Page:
Wikipedia talk:WikiProject Parliamentary Procedure

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WikiProject Parliamentary Procedure (Rated NA-class)
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Archive Index

Standard Abbreviations[edit]

I added a list section of standard abbreviations on Wikipedia:WPPP project page. RONR and TSC are abbreviations that are both promoted by their respective books and therefore would be proper to use in articles, as they are verifiable (I probably should add citations). I've noted that there is some Wiki-use in parliamentary procedure articles of the abbreviations 'DEM', 'RID', and 'MAS'. While use of these abbreviations is appropriate for template: cite parl, their use as standard abbreviations within articles is not supported by any citations that I can find - although I'll keep looking. Use of a short name of a work should either be promoted by the author or be accepted as a standard or in general use by the community.

Demeter, in particular, included in his books how to correctly pronounce his name, so he probably would not have supported shortening it to DEM. "Demeter", "Demeter's", or "Demeter's Blue Book" are commonly used. "Riddick" or "Riddick's" is commonly heard/written, never RID. "Mason", "Mason's", "Mason's Manual", or "Mason's Legislative Manual" etc., but not MAS.

This abbreviation list could include not only abbreviations for parliamentary authorities, but any accepted abbreviation that would be recommended for use by editor's of the parliamentary procedure articles. Parlirules (talk) 14:19, 9 April 2008 (UTC)

I was wondering about the non-standard abbreviations myself. I have not added any, as the only authorities that I have cited are RONR and TSC. Even those abbreviations need to be used with caution in articles; in some cases, they have been used when there is no "full reference" to the book in the article. Since we are writing for a general audience, the abbreviations should be used only on "second reference." The non-standard abbreviations should be removed from the citation template -- but by someone who is more skilled at template coding than I am. Neutron (talk) 20:45, 9 April 2008 (UTC)
I agree on using RONR and TSC as shorthand only when it is clear to the general population, and that usually means only when the full title appears prior to their use. We can leave DEM, RAS, and MAS to be used in the template variables as it is a shorthand that doesn't show up in the article. I changed Template:Cite parl to move the year up to the second position, right behind the author's name. I did this in order to mimic the citation that is formed when I use the Template:Cite book for books not automatically handled by the "cite parl" template. I don't have a favorite citation style, be glad to discuss it, so we can adopt one style over all the articles that comprise the core of WPPP. Wiki Citations suggests that the APA style is used for the social sciences, so that may be a good candidate. Parlirules (talk) 23:58, 9 April 2008 (UTC)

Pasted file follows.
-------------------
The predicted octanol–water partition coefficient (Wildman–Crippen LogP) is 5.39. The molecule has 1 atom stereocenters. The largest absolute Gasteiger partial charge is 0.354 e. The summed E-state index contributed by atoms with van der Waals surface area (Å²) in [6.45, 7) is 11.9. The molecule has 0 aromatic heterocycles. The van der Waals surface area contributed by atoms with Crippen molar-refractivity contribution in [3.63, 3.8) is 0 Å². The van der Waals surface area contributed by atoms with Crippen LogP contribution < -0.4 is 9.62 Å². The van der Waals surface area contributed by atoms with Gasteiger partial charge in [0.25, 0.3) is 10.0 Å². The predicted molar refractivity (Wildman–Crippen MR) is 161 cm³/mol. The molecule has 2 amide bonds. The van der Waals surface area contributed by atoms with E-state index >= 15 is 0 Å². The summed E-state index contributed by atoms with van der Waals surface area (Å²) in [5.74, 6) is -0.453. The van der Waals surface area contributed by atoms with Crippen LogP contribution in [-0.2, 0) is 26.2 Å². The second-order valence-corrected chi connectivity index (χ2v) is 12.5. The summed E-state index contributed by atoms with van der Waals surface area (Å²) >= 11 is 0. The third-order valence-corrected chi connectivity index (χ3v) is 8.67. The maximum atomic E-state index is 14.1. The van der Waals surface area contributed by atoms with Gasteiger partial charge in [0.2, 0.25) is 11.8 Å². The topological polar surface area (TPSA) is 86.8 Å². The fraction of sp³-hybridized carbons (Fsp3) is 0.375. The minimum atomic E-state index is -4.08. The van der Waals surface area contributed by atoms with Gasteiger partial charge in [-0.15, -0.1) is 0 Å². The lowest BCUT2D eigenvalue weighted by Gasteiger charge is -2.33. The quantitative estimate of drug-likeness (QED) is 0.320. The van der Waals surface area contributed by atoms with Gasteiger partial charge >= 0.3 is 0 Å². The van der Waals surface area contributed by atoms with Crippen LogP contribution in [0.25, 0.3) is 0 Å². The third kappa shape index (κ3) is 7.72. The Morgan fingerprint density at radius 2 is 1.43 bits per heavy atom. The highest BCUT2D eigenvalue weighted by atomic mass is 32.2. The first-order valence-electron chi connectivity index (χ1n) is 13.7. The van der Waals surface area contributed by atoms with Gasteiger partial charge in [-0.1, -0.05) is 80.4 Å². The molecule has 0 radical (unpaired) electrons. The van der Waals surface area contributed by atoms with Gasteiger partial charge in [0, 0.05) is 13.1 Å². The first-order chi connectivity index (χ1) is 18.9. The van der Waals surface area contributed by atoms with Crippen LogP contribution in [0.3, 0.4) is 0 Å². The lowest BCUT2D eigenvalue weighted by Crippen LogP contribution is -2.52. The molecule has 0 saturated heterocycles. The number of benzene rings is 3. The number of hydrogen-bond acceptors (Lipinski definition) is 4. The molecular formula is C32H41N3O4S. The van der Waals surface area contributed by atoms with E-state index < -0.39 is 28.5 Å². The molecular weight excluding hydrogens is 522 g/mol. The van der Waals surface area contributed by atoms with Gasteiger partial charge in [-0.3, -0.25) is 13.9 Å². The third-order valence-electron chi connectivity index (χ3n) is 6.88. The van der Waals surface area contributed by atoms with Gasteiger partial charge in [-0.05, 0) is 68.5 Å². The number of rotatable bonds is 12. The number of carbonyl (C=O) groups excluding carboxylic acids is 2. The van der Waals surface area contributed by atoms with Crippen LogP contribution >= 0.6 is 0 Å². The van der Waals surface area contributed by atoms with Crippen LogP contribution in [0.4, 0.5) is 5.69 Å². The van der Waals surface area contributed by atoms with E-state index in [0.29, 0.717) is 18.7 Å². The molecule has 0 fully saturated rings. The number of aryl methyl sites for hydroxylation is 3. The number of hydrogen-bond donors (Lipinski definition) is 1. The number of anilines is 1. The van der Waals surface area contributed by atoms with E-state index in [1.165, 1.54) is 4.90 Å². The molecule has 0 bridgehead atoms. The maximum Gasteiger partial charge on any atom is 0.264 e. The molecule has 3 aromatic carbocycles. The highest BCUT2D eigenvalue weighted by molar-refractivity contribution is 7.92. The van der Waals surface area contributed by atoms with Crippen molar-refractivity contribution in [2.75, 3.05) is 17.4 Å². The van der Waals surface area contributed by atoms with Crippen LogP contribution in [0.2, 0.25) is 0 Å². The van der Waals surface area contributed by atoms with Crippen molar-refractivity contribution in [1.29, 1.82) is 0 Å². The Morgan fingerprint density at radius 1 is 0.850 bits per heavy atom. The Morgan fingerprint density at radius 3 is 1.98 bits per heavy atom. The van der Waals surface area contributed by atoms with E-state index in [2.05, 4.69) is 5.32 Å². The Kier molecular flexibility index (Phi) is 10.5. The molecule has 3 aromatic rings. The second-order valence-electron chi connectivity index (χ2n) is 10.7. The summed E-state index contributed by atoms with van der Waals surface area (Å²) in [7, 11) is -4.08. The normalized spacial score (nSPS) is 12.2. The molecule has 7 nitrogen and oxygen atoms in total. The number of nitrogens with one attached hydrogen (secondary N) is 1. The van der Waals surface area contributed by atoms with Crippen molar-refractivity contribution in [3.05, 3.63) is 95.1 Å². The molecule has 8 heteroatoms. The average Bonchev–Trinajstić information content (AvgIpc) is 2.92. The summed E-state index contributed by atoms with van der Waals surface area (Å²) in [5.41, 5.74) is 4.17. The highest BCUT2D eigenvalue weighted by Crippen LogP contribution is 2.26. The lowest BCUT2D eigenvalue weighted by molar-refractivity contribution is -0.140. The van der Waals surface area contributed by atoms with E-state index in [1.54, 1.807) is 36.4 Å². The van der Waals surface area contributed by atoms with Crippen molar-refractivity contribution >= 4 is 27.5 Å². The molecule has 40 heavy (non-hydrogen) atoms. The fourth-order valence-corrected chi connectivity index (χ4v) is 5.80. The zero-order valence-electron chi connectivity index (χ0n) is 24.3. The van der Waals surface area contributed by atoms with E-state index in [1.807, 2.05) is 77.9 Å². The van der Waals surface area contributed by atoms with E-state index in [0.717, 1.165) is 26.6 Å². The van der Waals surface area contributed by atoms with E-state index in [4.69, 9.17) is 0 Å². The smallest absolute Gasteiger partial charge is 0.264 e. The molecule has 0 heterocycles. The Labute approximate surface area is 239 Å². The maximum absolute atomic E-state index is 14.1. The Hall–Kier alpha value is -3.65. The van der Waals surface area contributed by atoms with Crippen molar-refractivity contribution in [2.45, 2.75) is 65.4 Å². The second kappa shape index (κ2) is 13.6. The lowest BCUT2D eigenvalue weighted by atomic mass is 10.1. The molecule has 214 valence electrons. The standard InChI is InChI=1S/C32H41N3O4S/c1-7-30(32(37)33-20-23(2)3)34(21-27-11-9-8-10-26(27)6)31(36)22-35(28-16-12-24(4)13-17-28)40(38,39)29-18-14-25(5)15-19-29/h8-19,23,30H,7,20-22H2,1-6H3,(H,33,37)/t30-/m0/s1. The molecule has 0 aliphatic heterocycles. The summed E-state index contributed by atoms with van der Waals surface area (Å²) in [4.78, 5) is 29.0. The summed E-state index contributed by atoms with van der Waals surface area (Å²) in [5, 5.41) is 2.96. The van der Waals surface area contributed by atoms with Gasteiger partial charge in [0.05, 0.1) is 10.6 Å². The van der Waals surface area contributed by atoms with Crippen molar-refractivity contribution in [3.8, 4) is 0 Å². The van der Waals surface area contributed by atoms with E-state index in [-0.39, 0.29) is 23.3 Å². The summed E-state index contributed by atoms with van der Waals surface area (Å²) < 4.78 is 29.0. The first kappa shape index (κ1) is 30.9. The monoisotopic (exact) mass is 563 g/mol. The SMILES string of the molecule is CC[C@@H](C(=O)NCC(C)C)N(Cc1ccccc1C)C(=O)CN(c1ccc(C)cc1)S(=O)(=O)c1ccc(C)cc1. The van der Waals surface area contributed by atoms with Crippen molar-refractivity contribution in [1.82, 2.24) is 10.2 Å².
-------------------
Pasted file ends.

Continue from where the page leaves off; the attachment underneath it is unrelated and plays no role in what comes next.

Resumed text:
¶ I would like to call attention to the fact that there have been, by now, a number of editions of RONR (Robert's Rules of Order Newly Revised), the first RONR in 1970, followed by heavily revised editions every ten years (another is expected in 2011), that Demeter is available in at least two editions - the original red and the revised (1969) blue, Mason also went through a few revisions - the last long after Mason's death. Perhaps some more detail on the citation style to indicates these various editions. Sussmanbern (talk) 03:10, 15 November 2010 (UTC)

Categories[edit]

Are all these categories necessary? Are there others? What guidelines should we follow in placing the various categories and sub-category links on each article? The cite parl template places the categories that start with "Articles that cite..." Is this necessary; do we want more such cite categories? Parlirules 14:56, 13 April 2008 (UTC)

I believe that fewer, more meaningful categories is better than a lot of categories, which can get confusing. I personally do not see any point to having those "cite categories." I also think we could live without "incidental main motions classed with motions that bring the matter again before the assembly" or whatever it is. The remainder of the "motion class" categories make sense, and the assessment categories are pretty much automatic and somewhat helpful in identifying tasks for the project. I cannot think of any new categories that we need at this time. Neutron (talk) 16:36, 13 April 2008 (UTC)
I removed "incidental main motions classed with motions ..." from the Infobox Motions template - so now there are no articles in that category (there was only one to begin with.) If no one objects, I'll take steps to remove that category entirely - it is empty now. As for the cite parl induced categoriess (RONR, TSC, Mason's) they might be of value if one wanted to find all articles with RONR citations (or at least the articles that include the use of the cite parl template. For now, we can leave them there, but I am going to make them hidden categories, so their names do not show up in the category listings on the individual article pages. I might also look into renaming them with a shorter name. ~ Parlirules (talk) 19:23, 13 April 2008 (UTC)